Lovecraft Country: Or How To Love a Work and Hate Its Author at Once – HBO Max Review

HBO brings us a show about the horrors of racism and also monsters.

SUMMARY (Spoiler-Free)

Atticus “Tic” Freeman (Jonathan Majors) is a Korean War vet in 1955 who discovers his father Montrose (Michael K. Williams) is missing. Atticus, his uncle George (Courtney B. Vance), and his friend Letitia “Leti” Lewis (Jurnee Smollett) set off to find Montrose in the town of Ardham, Massachusetts, the town that H.P. Lovecraft wrote as “Arkham.” They deal with a group of racist law enforcement officers and are going to be killed until the group encounters a herd of monsters. They discover that the town of Ardham is tied up in a secret society and a woman named Christina Braithwhite (Abbey Lee). Soon, Tic and Leti’s fate are tied up in the supernatural, as are the fates of Leti’s sister Ruby (Wunmi Mosaku), Tic’s aunt Hippolyta (Aunjanue Ellis), Hippolyta’s daughter Diana (Jada Harris), and Tic’s former lover Ji-Ah (Jamie Chung). 

It’s not a pleasant story.

END SUMMARY

H.P. Lovecraft was, as I have stated in reviews of other adaptations of his work, a horrible racist. Not in the sense of “oh, it was the 1920s and everyone was racist,” but in the sense of people in the 1920s kept asking him to tone down his opinions on black people. Apologists will try to say his views were common, but not many people have literally published poems about the fact that black people are not human, just sin-filled beasts. Now, that doesn’t mean that he didn’t also create some of the most influential horror ideas of the 20th century, it just means that sometimes you have to appreciate the work of a person while also giving that person the finger for their general shittiness. Like how Roman Polanski should have gone to prison, but Rosemary’s Baby and Chinatown were amazing. 

There’s a lot of hoods and robes in Lovecraft and I think that’s probably a warning sign.

This show, though, goes a step further by tying up the concepts and monsters from the Lovecraft Mythos directly with the horror of racism. It depicts the terrible treatment of black people by many of the white people throughout America, including things like the Tulsa massacre of 1921 and “sundown towns,” or places that ordered black people to leave the area after dark (usually maintained through violence even after such things became illegal), making you feel the helplessness and anger of the characters as they’re subject to it. Then, it usually adds in a layer of general horror, like facing down nigh-invincible monsters or unstoppable racial stereotypes brought to life, then adds a level of cosmic horror by making it apparent that all of humanity is but a blink in the eye of the universe. However, we see black people overcoming the horror, whether slaying the monster or traveling through time itself to take hold of their own infinite destinies, something that the protagonists in Lovecraft are almost never able to do. It’s almost as if the horror is something they’ve learned to overcome, unlike Lovecraft’s characters.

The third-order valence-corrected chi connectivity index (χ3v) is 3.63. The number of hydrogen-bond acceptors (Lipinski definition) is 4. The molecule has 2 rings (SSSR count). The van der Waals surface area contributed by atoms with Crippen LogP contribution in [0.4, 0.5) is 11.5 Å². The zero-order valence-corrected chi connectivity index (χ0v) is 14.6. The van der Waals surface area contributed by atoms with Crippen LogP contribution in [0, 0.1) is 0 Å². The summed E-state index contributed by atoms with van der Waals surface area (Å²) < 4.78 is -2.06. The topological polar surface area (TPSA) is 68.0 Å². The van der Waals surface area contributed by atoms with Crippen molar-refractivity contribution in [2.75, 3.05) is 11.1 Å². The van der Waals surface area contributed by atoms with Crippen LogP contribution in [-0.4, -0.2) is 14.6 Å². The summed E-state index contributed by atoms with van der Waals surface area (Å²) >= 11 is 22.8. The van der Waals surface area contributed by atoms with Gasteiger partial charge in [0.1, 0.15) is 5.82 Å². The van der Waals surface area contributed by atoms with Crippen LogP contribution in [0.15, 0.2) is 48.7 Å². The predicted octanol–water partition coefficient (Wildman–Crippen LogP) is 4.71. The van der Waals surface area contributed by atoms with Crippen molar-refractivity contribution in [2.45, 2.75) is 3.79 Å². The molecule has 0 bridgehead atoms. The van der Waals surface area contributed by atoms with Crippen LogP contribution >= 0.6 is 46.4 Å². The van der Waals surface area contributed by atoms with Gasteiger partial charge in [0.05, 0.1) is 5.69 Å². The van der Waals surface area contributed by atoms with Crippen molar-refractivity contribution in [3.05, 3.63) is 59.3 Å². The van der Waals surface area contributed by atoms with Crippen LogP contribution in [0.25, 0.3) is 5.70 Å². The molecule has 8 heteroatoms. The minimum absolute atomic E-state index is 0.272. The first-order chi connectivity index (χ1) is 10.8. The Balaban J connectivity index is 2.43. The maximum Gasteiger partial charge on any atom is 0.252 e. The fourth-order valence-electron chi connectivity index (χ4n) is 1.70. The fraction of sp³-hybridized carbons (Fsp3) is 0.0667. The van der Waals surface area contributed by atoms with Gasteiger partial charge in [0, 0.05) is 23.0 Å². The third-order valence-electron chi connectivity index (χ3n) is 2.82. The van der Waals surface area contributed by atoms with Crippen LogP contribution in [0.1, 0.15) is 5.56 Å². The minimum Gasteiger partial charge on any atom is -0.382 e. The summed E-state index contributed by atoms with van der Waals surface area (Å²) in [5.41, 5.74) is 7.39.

So much cool imagery.

The performances are excellent, including both the main and supporting characters. Jurnee Smollett’s role as Letitia is particularly strong, having to bounce between sidekick, love interest, and heroine, as the story requires, while still being the same character. Jonathan Majors, while always having Atticus as the main protagonist, has to play him trying to figure out the rules of the new world into which he has been thrust and manages to keep him likable even when the plot might not. Aunjanue Ellis gets some of the more interesting character moments in the series, which truly allow her to showcase a wide number of her talents. Abbey Lee, while playing a character whose actions seem mostly inscrutable for much of the series, does a good job being the seemingly-less-antagonistic antagonist. 

It helps that she’s the whitest white person ever.

The direction of the show is superb, as is the cinematography. Possibly the only weakness of the show was that it, like Lovecraft, doesn’t always keep the rules of its universe consistent. Then again, maybe that’s part of the point and I just didn’t absorb it as fully as I would have liked. I will say that the writing is at its strongest when dealing with combining the elements of supernatural horror and historical horror, but it seems to be at its weakest when trying to weave all of the plot threads together. The ending seemed a bit off, but maybe that will all correct itself in the next season (which it greatly deserves).

Although, it gave us two of the most horrifying monsters in recent years.

Overall, a great show that everyone should watch.

If you want to check out some more by the Joker on the Sofa, check out the 100 Greatest TV Episodes of All TimeCollection of TV EpisodesCollection of Movie Reviews, or the Joker on the Sofa Reviews.

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